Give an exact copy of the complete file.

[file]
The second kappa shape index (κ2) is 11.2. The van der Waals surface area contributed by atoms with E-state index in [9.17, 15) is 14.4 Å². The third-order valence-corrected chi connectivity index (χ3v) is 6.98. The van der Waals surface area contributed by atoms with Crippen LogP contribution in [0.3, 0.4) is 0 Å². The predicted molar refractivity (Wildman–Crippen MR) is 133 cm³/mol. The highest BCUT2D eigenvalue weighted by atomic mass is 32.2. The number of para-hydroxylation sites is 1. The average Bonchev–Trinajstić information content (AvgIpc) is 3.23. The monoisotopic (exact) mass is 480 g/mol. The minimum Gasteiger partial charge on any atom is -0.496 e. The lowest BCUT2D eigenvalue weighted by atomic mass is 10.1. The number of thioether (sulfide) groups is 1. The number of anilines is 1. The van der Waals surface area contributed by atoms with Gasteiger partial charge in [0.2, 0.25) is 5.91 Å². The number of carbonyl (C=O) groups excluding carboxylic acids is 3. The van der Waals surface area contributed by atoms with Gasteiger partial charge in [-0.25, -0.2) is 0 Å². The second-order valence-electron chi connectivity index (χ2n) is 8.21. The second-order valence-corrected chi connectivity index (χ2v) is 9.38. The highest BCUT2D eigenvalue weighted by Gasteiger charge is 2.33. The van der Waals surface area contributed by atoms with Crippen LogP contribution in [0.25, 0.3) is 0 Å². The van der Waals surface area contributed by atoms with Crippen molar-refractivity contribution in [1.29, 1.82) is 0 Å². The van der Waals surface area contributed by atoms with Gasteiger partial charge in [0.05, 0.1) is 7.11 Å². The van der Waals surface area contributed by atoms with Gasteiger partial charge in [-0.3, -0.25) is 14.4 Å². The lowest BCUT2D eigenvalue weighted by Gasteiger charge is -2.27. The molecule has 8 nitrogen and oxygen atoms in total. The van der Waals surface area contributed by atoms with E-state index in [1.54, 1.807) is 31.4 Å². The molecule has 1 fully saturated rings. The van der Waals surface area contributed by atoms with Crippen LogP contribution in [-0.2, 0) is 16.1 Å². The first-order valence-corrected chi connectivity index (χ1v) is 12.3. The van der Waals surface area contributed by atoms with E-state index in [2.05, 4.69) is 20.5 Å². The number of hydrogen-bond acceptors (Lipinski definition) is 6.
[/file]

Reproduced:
The second kappa shape index (κ2) is 11.2. The van der Waals surface area contributed by atoms with E-state index in [9.17, 15) is 14.4 Å². The third-order valence-corrected chi connectivity index (χ3v) is 6.98. The van der Waals surface area contributed by atoms with Crippen LogP contribution in [0.3, 0.4) is 0 Å². The predicted molar refractivity (Wildman–Crippen MR) is 133 cm³/mol. The highest BCUT2D eigenvalue weighted by atomic mass is 32.2. The number of para-hydroxylation sites is 1. The average Bonchev–Trinajstić information content (AvgIpc) is 3.23. The monoisotopic (exact) mass is 480 g/mol. The minimum Gasteiger partial charge on any atom is -0.496 e. The lowest BCUT2D eigenvalue weighted by atomic mass is 10.1. The number of thioether (sulfide) groups is 1. The number of anilines is 1. The van der Waals surface area contributed by atoms with Gasteiger partial charge in [0.2, 0.25) is 5.91 Å². The number of carbonyl (C=O) groups excluding carboxylic acids is 3. The van der Waals surface area contributed by atoms with Gasteiger partial charge in [-0.25, -0.2) is 0 Å². The second-order valence-electron chi connectivity index (χ2n) is 8.21. The second-order valence-corrected chi connectivity index (χ2v) is 9.38. The highest BCUT2D eigenvalue weighted by Gasteiger charge is 2.33. The van der Waals surface area contributed by atoms with Crippen LogP contribution in [0.25, 0.3) is 0 Å². The van der Waals surface area contributed by atoms with Crippen molar-refractivity contribution in [1.29, 1.82) is 0 Å². The van der Waals surface area contributed by atoms with Gasteiger partial charge in [0.05, 0.1) is 7.11 Å². The van der Waals surface area contributed by atoms with Gasteiger partial charge in [-0.3, -0.25) is 14.4 Å². The lowest BCUT2D eigenvalue weighted by Gasteiger charge is -2.27. The molecule has 8 nitrogen and oxygen atoms in total. The van der Waals surface area contributed by atoms with E-state index in [1.54, 1.807) is 31.4 Å². The molecule has 1 fully saturated rings. The van der Waals surface area contributed by atoms with Crippen LogP contribution in [-0.2, 0) is 16.1 Å². The first-order valence-corrected chi connectivity index (χ1v) is 12.3. The van der Waals surface area contributed by atoms with E-state index in [2.05, 4.69) is 20.5 Å². The number of hydrogen-bond acceptors (Lipinski definition) is 6.